If You Want to Be Rich, Choose Your Country of Birth Wisely

"There is nothing more valuable than a U.S. passport."



An article over at the Washington Post's Wonkblog is reporting the results of a new study, Global Inequality of Opportunity: How Much of Our Income Is Determined by Where We Live?, by University of Maryland economist Branko Milanovic that about half of any given person's income is determined by two factors: country of residence and the income distribution of that country. As the Post reports Milanovic's findings:

Life is a lottery, and the most important part isn't how smart you are or even who your parents are. It's where you were born.

That, at least, is what economist Branko Milanovic found when he broke down how much people in different countries make at different income percentiles. That lets us figure out, for example, that the bottom 1 percent in Germany are better off than all but the top 40 percent in China. And that more than half of what you — yes, you — earn is determined by the country you live in. But really, when you consider the fact that only 3 percent of the world's population are immigrants, it's determined by the country you were born in.

The cost of living varies by country, so Milanovic tries to control for this using purchasing power parity dollar calculations. PPP calculations try to …

… adjust for the fact that local goods, like, say, a haircut, cost less in some countries than in others. In other words, that you don't always need as much money to live the same way. This changes the picture, but not that much. The poorest Germans, as you can see below, are still better off than 40 percent of Brazilians, 60 percent of Chinese and more than 90 percent of Indians.


As far as I can tell Milanovic does not try to explain the "geographic" differences income levels between countries. In fact, the differences are not mostly geographic, they are institutional. If a country adopts the rule of law, strong property rights protections, free markets, and open trade, then its citizens will be well on the way to achieving prosperity. For example, owing to our relatively better economic and governance institutions Americans per capita enjoy access to more than $500,000 of intangible wealth compared to Nigeria's $2,700 per capita intangible wealth.

In my article, "Globalization Is Good for You!", in the June issue of Reason I reported on numerous studies that strongly bolster the conclusion that good institutions enable the creation of wealth.

The Wonkblog article notes that one quick way to enable more people to become rich is to let them to immigrate from poor (basket case) countries to rich (free) countries. As I reported:

The economic gains from unfettered immigration are vastly more enormous than those that would result from the elimination of remaining trade restrictions. Total factor productivity (TFP) is the portion of output not explained by the amount of inputs used in production. Its level is determined by how efficiently and intensely the inputs are utilized in production. In other words, it is all those factors—technology, honest government, a stable currency, etc.—that enable people to work "smarter" and not just harder.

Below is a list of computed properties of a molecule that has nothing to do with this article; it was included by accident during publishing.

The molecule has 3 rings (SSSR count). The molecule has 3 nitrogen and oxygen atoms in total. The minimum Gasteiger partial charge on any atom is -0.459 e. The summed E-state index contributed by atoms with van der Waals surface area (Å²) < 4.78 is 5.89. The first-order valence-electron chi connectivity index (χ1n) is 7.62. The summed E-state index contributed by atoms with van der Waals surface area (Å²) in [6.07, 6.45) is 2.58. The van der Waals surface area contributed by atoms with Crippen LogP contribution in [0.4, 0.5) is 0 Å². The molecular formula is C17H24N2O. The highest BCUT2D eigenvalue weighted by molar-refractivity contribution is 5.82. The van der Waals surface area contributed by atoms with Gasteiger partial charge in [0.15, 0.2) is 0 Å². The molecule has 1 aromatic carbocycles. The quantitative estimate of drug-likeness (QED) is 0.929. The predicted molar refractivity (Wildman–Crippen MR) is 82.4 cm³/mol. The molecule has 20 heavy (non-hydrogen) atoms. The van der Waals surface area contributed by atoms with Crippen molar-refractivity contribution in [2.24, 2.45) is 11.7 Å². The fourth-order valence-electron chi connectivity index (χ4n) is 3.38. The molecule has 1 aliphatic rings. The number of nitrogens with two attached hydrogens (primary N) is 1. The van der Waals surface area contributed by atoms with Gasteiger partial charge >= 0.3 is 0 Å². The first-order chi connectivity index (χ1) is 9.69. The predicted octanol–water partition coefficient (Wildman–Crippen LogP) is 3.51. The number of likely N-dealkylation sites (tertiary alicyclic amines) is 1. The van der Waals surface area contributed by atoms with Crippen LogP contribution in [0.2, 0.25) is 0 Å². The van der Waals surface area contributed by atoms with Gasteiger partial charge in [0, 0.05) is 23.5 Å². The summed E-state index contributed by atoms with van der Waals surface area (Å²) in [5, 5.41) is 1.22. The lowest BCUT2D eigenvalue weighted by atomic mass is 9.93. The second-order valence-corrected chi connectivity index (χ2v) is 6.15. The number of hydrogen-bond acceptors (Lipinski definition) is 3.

A 2012 working paper titled "Open Borders," by the University of Wisconsin economist John Kennan, found that if all workers moved immediately to places with higher total factor productivity, it would produce the equivalent of doubling the world's supply of laborers. Using U.S. TFP as a benchmark, the world's workers right now are the equivalent of 750 million Americans, but allowing migration to high TFP regions would boost that to the equivalent of 1.5 billion American workers.

Think of it this way: A worker in Somalia can produce only one-tenth the economic value of a worker in the United States. But as soon as she trades the hellhole of Mogadishu for the comparative paradise of Minneapolis, she can immediately take advantage of the higher American TFP to produce vastly more. Multiply that by the hundreds of millions still stuck in low-productivity countries.

Assuming everybody moved immediately, Kennan calculated that it would temporarily depress the average wages of the host countries' natives by 20 percent. If emigration were more gradual, there would be essentially no effects on native-born wages.

In a 2011 working paper for the Center for Global Development, "Economics and Emigration: Trillion Dollar Bills on the Sidewalk?," Michael Clemens reviewed the literature on the relationship between economic growth and migration. He concluded that removing mobility barriers could plausibly produce overall gains of 20–60 percent of global GDP. Since world GDP is about $78 trillion now, that suggests that opening borders alone could boost global GDP to between $94 and $125 trillion.

As the Wonkblog article concluded:

There's nothing more valuable than a U.S. passport. And there's nothing that would reduce global inequality more than issuing a few more of them.